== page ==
Australia’s peak motoring group again calls on the Federal Government to lead taxation reform and ensure a nationally consistent road user charge for electric vehicles.
The Australian Automobile Association (AAA) has long advocated that electric vehicles be brought into the tax system – initially at a discounted rate to avoid disincentivising their take-up – and recommends governments apportion collected revenue to programs that assist the roll out of ultra-low fuel consumption technologies and infrastructure.
Yesterday’s announcement by Victoria that it will join South Australia and possibly New South Wales and go its own way to introduce a new charging regime for zero and low emission vehicles is another step in the right direction, but the AAA warns Australia needs a new national model for funding transport projects.
AAA Managing Director, Michael Bradley, said: “The technological shifts we’re seeing in the car market are good for consumers and the environment, but they are also going to significantly undermine the federal budget and its reliance on fuel excise revenue to fund transport projects.”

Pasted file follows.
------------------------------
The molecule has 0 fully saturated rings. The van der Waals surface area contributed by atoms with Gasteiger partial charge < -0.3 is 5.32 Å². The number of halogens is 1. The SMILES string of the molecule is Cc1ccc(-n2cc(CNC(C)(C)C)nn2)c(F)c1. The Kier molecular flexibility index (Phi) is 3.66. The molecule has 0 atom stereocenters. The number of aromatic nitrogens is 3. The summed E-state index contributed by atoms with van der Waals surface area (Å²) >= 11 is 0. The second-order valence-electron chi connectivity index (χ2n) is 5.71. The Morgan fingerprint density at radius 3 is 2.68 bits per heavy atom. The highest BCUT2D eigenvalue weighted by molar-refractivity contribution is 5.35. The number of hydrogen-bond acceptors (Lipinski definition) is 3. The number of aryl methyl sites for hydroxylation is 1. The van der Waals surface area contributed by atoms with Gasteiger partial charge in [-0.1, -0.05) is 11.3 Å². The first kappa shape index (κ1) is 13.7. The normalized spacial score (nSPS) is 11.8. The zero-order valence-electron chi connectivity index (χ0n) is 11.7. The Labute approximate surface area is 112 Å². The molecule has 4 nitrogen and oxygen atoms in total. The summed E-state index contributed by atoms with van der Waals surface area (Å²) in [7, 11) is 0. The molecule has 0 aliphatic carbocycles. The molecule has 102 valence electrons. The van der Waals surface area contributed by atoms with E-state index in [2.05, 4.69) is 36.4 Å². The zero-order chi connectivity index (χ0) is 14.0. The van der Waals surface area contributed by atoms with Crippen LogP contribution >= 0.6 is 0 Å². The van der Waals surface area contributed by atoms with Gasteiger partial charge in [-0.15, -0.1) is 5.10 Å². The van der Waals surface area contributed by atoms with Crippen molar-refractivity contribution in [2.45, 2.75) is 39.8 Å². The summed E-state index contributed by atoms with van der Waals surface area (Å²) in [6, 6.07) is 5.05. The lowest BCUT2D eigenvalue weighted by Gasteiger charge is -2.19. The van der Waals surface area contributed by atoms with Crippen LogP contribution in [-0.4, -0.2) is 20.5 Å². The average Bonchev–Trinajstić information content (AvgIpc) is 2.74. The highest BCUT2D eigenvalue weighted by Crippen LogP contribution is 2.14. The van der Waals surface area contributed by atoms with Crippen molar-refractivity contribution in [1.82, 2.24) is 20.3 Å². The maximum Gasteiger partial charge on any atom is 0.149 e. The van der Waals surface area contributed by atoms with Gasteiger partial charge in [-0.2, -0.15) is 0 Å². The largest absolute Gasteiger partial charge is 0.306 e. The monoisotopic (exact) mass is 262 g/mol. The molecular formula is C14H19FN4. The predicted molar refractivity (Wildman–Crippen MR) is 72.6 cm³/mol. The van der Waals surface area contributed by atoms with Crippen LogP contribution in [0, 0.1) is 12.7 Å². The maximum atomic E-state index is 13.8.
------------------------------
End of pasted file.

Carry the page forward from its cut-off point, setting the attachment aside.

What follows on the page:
“The Federal Government must step in and ensure tax changes are nationally consistent, equitable, and progressed in a manner that does not disincentivise technological transition.”
October’s federal Budget shows Australian motorists will pay $49.3 billion in fuel excise over the next four years, and the average Australian household will contribute $1,188 in fuel excise alone this financial year.
Mr Bradley said: “The Victorian and South Australian governments deserve to be congratulated on taking a position of leadership and for taking on a tax reform that has for too long sat in the too-hard basket.”
“They join international jurisdictions such as California, Utah, Oregon and Washington, which are already either implementing or trialling road-user charging systems that incorporate electric vehicles.”
A survey conducted by the AAA this month shows 79.9% of Australians agree that owners of electric vehicles should contribute towards the costs of the nation’s roads in some way, with a similar proportion agreeing that a new road user charge should be at a rate that does not discourage the uptake of electric vehicles.
The AAA’s constituent clubs – NRMA, RACV, RACQ, RAA, RAC and RACT – are major investors in EV recharging networks.